Mew's stories and verse usually centered around women who were forced to submerge their identities for one reason or another. Women who chose the solitary life of a religious vocation also figured in her plots, specifically with the tales "In the Curé's Garden" and "An Open Door." Her work attracted the attention of such stellar English literary figures as Thomas Hardy, who became Mew's friend and mentor of sorts in what turned out to be the last years of both their lives. Hardy and colleagues John Masefield and Walter de la Mare wrote a recommendation that secured for Mew a civil-list pension in 1922, somewhat easing her financial situation. Yet the death of her mother in 1923 and increasing personal difficulties slowed down the pace of her writing, although in 1924 Virginia Woolf called her "the greatest living poetess."
Some of these personal difficulties may have been romantic. Mew was described as aloof and reserved (Harold Monro noted that it was the kind of reserve "that amounted to secretiveness"), perhaps in part because she was ashamed of her poverty, but biographers have speculated that on two occasions she was in love with women who rebuffed her. The first was Ella D'Arcy , a writer whom she knew during her Yellow Book days, and the second, later, was writer May Sinclair . These rejections were apparently tremendous blows to Mew.
When her beloved sister Anne died in 1927 from cancer, she was entirely devastated. She even worried that Anne had been buried alive, an event that occurs in her 1903 short story "A White Night," in which three tourists are accidentally locked inside the church of a convent in rural Spain one night and witness an odd procession of monks who entomb a young, screaming woman beneath the stones of the floor. Mew was attempting to recuperate from her sister's death in a dismal London nursing home one year later when she went out and purchased the cheapest disinfectant she could find. Upon her return, she drank it and died the same day. A collection of her stories, The Rambling Sailor, was published in 1929. Only these two volumes of her writing have survived, for it is thought that she destroyed a good deal of her papers before her suicide. Later editions of her work also have been published, most recently 1982's Mew: Collected Poems and Prose.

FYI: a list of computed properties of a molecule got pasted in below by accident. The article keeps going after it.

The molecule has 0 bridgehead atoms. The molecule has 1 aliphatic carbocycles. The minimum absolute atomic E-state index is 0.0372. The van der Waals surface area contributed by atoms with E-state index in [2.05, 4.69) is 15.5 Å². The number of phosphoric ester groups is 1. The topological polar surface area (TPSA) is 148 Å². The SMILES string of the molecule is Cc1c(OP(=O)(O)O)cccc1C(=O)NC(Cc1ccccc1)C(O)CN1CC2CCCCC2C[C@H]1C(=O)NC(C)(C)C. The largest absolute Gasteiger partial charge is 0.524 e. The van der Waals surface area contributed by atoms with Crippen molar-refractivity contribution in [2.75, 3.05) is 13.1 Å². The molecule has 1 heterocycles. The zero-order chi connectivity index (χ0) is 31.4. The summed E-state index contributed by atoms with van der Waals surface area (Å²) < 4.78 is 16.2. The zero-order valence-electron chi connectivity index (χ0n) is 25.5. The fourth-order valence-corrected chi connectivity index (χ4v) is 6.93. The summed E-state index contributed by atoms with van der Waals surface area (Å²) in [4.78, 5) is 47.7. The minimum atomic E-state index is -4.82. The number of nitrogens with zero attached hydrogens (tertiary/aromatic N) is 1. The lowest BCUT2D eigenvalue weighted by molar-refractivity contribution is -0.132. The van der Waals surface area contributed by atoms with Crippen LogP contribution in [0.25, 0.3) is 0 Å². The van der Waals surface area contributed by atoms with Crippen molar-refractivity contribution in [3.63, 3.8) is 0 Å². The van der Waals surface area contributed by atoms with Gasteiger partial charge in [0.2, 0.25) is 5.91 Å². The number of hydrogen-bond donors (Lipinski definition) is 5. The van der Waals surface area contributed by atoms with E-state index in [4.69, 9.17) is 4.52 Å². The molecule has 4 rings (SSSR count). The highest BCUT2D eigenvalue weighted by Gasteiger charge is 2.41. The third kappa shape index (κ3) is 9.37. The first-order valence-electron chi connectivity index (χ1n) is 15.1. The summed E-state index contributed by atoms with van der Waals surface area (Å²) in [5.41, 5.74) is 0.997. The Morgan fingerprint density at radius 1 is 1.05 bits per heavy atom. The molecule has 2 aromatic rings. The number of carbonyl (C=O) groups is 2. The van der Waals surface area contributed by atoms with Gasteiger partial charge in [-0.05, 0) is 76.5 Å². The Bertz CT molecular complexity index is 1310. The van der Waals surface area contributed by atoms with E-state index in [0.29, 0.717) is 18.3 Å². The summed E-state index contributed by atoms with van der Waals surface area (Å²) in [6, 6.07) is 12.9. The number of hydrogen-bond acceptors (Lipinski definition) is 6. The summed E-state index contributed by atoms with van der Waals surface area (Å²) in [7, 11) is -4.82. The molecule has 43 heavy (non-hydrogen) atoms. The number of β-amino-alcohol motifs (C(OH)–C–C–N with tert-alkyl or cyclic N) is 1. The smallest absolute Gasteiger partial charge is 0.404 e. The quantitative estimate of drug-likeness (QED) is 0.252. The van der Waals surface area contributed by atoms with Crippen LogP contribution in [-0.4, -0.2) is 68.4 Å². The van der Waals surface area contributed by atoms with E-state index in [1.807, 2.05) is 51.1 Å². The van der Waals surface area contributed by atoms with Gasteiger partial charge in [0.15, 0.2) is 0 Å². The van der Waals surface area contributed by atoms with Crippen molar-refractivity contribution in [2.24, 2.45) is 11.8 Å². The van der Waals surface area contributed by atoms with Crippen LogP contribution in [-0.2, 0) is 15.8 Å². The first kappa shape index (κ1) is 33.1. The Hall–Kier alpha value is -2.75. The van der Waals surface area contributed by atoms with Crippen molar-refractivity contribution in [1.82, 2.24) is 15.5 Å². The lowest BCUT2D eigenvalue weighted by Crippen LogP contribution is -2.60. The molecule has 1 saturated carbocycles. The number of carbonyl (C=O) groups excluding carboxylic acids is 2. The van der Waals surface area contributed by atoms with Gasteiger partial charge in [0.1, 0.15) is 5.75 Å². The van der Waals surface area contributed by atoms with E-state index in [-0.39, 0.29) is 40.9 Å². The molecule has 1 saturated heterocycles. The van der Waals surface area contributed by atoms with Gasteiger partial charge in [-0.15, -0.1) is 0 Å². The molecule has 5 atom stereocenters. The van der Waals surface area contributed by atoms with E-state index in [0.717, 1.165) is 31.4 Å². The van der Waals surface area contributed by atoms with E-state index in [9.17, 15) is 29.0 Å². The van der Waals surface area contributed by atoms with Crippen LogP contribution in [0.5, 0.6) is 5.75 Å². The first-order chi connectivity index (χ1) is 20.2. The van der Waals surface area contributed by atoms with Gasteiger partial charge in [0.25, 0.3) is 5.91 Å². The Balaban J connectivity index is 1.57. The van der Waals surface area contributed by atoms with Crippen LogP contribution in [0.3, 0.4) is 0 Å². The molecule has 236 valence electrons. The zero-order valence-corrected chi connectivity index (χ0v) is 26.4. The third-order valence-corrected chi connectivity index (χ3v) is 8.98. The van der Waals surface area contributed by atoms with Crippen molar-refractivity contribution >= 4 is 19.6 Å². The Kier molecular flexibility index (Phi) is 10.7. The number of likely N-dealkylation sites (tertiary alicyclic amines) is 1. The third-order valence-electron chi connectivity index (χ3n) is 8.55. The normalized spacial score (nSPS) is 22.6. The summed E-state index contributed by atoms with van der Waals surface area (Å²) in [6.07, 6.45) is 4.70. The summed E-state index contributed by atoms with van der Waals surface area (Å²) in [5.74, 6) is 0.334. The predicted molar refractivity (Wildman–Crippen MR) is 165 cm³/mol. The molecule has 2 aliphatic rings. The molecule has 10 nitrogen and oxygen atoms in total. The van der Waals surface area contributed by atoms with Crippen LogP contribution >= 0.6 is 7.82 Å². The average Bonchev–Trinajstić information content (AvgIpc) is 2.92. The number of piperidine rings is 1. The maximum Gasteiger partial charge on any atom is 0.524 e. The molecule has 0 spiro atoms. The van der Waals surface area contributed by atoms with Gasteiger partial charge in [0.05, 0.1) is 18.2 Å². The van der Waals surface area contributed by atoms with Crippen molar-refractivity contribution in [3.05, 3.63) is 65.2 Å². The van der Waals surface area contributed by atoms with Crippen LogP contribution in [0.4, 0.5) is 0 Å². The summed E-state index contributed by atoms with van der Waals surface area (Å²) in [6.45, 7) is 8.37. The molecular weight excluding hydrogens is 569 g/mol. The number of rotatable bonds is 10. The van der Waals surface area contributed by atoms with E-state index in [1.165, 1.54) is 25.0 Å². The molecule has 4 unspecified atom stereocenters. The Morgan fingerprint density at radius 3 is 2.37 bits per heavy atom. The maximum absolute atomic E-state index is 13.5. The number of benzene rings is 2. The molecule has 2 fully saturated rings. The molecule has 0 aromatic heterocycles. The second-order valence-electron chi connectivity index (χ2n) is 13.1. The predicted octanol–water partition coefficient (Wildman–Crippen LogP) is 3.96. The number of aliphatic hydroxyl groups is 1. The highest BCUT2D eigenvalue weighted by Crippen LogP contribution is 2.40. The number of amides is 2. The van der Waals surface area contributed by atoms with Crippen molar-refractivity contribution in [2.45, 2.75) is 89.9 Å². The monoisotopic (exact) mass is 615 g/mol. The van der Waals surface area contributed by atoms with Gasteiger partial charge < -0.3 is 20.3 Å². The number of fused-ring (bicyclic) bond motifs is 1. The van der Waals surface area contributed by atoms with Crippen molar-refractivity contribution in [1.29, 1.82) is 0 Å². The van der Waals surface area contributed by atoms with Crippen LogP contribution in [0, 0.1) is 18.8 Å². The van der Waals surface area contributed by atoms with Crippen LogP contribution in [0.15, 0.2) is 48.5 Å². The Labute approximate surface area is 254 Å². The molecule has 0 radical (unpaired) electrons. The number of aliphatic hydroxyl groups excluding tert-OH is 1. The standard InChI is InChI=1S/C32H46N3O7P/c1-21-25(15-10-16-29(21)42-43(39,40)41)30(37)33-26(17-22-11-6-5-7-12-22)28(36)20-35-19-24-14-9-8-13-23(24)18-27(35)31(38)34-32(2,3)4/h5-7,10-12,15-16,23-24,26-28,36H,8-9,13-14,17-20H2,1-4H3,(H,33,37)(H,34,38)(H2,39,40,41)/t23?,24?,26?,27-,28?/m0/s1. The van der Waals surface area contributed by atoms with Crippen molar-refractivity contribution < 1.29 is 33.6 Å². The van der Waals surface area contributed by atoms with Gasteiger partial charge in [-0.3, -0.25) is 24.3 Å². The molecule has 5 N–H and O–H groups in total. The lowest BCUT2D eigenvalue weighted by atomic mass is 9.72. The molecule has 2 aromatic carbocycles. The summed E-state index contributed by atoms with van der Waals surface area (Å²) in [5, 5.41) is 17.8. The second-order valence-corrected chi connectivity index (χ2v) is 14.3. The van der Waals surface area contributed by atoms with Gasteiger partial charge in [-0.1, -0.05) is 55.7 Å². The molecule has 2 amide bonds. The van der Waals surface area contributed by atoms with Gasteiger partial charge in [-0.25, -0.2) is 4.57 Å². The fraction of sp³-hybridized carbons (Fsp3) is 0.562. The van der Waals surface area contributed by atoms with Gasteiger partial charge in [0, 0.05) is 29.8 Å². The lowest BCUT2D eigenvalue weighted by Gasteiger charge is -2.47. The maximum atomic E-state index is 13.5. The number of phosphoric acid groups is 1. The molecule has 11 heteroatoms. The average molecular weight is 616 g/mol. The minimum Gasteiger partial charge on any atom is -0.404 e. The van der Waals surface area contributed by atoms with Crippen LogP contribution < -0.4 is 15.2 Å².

Buck, Claire, ed. The Bloomsbury Guide to Women's Literature. NY: Prentice Hall, 1992.
Kunitz, Stanley J., and Howard Haycraft, eds. Twentieth Century Authors. NY: H.W. Wilson, 1942.
Owens, Jill Tedford. "Charlotte Mew," in Dictionary of Literary Biography, Vol. 135: British Short-Fiction Writers, 1880–1914: The Realist Tradition. Detroit, MI: Gale Research, 1994, pp. 217–225.
Severance, Sibyl. "Charlotte Mew," in Dictionary of Literary Biography, Vol. 19: British Poets, 1880–1914. Detroit, MI: Gale Research, 1983, pp. 308–313.
Shattock, Joanne. The Oxford Guide to British Women Writers. Oxford & NY: Oxford University Press, 1993.
Fitzgerald, Penelope. Charlotte Mew and Her Friends, 1984.
Showalter, Elaine, ed. and intro. Daughters of Decadence: Women Writers in the Fin-de-Siècle. New Brunswick, NJ: Rutgers University Press, 1993 (includes "A White Night").
Carol Brennan , Grosse Pointe, Michigan